Black History Month Spotlight: School was refuge in segregated Waynesboro
This article by Monique Calello , email@example.com, is reprinted with permission from The News Leader.
THE WAYNESBORO STORY BEHIND THE FILM “ROSENWALD”
Five people gather at a former school in Waynesboro and sit down at a table in a room that more than six decades ago was a home economics classroom. A married couple who own businesses in Staunton and Waynesboro, a history professor from Mary Baldwin University, a building supervisor for Waynesboro Parks and Recreation and a retired business owner who now serves on the board of a historical society for the Port Republic community. From this building they have come and made their mark in the world.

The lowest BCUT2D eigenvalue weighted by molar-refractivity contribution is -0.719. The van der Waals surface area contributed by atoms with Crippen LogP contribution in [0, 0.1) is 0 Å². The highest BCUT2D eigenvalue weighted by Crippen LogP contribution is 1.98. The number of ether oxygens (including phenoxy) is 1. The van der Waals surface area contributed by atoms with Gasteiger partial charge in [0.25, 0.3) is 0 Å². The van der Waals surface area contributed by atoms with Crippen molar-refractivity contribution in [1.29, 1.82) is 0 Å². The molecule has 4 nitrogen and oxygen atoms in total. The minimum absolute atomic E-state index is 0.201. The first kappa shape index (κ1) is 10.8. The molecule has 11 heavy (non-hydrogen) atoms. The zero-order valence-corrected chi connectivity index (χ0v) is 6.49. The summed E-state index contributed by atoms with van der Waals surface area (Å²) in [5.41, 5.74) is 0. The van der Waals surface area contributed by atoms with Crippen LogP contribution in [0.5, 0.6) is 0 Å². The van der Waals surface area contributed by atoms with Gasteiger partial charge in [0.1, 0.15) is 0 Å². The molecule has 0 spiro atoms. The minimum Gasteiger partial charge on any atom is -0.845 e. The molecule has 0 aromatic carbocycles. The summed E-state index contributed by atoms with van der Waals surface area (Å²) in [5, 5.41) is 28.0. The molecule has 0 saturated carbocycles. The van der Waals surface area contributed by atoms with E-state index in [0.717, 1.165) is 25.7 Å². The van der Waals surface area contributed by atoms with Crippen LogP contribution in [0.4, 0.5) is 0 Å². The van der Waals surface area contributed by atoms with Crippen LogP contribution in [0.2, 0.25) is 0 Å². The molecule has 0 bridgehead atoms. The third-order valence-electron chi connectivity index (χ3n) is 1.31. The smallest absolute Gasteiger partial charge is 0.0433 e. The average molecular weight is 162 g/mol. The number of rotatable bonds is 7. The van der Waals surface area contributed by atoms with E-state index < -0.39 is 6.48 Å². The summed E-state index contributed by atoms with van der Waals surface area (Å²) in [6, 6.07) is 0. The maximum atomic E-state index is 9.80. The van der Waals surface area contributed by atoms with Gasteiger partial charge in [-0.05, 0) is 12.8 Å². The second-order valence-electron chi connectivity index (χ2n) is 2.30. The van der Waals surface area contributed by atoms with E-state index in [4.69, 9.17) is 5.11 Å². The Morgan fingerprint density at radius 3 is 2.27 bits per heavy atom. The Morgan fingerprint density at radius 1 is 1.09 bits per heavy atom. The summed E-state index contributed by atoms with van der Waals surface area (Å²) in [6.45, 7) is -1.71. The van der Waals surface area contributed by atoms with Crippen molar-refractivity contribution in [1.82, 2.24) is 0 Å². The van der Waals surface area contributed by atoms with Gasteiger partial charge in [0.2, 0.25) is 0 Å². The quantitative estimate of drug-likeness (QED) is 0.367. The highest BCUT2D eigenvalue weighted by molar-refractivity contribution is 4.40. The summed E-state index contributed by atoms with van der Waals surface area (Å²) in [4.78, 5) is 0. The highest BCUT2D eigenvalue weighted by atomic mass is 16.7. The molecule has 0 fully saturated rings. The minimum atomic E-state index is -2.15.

Until the school closed in the mid-60s, this was a gathering place for young kids to come and learn. For those sitting around the table this fall afternoon the room is full of echoes: the echoes of children who would arrive in the early morning cold and hungry after walking to school no matter the weather – for there were no buses for the kids who lived in Maupintown; echoes of the teacher who would be waiting there, having arrived early to heat the room’s coal furnace and provide the kids with warm socks and breakfast. The wooden floors and furnace are long gone now. The echoes remain, for those who’ve been here before.